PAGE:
The outcome variable, the individual anticipation for longevity was surveyed in the individual questionnaire, with four scaled options “1. Strongly agree, 2. Somewhat agree, 3. Somewhat disagree, 4. Strongly disagree” to the question “Living long is a good thing”. The answers were then dichotomized into strongly agree / somewhat agree versus strongly disagree / somewhat disagree in multilevel analysis.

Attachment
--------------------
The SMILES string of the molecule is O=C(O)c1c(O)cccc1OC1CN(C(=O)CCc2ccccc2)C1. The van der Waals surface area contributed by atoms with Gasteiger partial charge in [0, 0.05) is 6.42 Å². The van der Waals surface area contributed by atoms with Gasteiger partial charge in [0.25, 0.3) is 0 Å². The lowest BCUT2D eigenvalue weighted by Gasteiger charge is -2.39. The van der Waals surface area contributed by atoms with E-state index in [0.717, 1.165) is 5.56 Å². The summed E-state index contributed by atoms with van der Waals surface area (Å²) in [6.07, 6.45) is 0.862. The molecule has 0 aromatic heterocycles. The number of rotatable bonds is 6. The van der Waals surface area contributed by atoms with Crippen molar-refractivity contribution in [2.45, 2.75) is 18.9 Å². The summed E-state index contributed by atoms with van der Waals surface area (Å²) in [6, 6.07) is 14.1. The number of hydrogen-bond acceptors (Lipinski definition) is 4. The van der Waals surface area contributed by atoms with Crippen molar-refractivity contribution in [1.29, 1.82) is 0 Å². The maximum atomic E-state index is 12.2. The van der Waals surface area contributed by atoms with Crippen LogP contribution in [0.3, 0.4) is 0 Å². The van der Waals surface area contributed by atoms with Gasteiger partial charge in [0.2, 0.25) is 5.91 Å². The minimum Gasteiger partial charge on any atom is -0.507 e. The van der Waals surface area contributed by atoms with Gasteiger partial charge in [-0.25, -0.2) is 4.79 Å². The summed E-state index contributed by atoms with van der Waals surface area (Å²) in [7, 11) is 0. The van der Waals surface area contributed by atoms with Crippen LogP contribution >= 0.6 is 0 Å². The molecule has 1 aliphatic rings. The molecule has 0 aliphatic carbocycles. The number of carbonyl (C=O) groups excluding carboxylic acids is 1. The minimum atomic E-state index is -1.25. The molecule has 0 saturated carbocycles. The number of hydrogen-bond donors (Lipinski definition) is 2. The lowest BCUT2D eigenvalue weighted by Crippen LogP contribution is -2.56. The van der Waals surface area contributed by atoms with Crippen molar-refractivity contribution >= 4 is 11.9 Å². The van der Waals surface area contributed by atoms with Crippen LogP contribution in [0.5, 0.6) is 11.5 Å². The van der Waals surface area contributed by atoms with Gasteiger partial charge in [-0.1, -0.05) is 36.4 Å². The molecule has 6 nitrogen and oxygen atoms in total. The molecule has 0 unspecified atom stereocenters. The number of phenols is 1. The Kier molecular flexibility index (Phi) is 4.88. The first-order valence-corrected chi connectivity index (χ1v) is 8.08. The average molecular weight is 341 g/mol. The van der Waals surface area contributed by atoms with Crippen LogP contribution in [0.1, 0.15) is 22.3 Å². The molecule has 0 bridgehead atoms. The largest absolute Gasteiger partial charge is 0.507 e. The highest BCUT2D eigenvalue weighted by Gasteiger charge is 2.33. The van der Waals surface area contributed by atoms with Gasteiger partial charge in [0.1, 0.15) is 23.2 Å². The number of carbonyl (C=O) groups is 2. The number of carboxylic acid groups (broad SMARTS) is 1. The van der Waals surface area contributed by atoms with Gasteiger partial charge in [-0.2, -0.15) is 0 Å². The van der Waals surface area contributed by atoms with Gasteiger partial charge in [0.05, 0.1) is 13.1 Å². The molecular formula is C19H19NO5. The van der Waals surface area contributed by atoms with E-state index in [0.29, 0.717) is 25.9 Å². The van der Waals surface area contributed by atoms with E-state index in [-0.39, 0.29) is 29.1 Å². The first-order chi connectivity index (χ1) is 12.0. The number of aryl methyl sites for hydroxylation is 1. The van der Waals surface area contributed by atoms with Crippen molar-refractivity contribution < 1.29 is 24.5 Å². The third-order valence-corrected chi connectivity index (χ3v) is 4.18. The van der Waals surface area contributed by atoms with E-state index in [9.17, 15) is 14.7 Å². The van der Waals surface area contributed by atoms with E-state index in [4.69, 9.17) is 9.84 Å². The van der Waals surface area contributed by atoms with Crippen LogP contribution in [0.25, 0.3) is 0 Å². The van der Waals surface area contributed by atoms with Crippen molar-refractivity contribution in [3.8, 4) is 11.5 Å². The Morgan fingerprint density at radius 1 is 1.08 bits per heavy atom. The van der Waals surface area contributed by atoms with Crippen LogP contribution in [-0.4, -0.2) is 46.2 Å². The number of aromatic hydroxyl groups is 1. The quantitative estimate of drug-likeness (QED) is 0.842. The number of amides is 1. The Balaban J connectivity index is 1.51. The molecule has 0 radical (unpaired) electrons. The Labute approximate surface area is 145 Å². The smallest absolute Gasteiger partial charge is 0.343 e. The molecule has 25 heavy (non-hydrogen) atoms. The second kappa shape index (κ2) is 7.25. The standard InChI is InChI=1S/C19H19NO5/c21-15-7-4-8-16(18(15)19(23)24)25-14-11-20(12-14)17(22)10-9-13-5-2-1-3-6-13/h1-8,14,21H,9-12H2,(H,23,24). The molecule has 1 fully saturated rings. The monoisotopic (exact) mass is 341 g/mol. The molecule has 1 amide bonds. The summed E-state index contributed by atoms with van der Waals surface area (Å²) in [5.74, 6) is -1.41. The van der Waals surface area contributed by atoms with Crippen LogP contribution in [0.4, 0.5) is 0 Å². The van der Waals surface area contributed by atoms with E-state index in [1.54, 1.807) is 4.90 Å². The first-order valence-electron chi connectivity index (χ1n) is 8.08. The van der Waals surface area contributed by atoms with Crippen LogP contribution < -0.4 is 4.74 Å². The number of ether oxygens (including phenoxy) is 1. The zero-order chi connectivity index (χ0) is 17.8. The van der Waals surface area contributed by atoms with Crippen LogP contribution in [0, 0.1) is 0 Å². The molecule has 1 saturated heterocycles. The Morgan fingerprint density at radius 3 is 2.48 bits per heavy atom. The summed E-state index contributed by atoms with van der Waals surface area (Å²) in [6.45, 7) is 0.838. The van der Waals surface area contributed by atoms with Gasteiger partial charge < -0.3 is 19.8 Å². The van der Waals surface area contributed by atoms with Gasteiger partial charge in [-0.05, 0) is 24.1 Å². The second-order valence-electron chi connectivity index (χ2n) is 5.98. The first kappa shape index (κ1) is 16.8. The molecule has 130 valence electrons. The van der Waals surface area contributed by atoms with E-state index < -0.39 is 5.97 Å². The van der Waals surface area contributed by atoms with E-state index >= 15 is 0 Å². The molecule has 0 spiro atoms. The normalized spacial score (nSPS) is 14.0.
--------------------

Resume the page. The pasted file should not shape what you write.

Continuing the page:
The explanatory variable, gender disparity as originated from distinctions in biology, psychology and sociocultural practices, referred to the different distribution of the answers in the male and female. As for potential confounding variables, we introduced a series of covariates in the multivariate models, including age (which is continuous variable in years and then categorized into age groups), whether or not having a spouse, ownership of house, whether or not having children, employment status, annual household income (which is continuous variable in Japanese Yen and then categorized into the low, middle and high income groups), subjective health status (five scaled options: 1. Excellent, 2. Good, 3. Fair, 4. Poor, 5. Bad), physical limitation due to poor health (three scaled options: 1. Very limited, 2. Limited, 3. Not limited), mental distress measured by self-administrated Kessler Psychological Distress Scale (K6) (mental distress is scored and categorized into three levels: 1. No or mild mental distress with K6 score<5, 2. Moderate mental distress with 5< = K6 score<13, 3. Serious mental distress with K6 score> = 13) , the current or / and previous experience of nursing care for the elderly, whether or not having household savings, whether or not having household debt, self-perceived financial status (five scaled options: 1. Very well off, 2. Well off, 3. Fair, 4. Badly off, 5. Very badly off), whether or not having a conversation with others, and availability of reliable partner(s) for nursing care, for consulting on crucial events, for listening to complaints, for sharing joys and sorrows of life, for financial supports and for helps in daily life (Table 2). Missing data, which were recorded as “9” in the original dataset, were shifted to “.” for data analysis.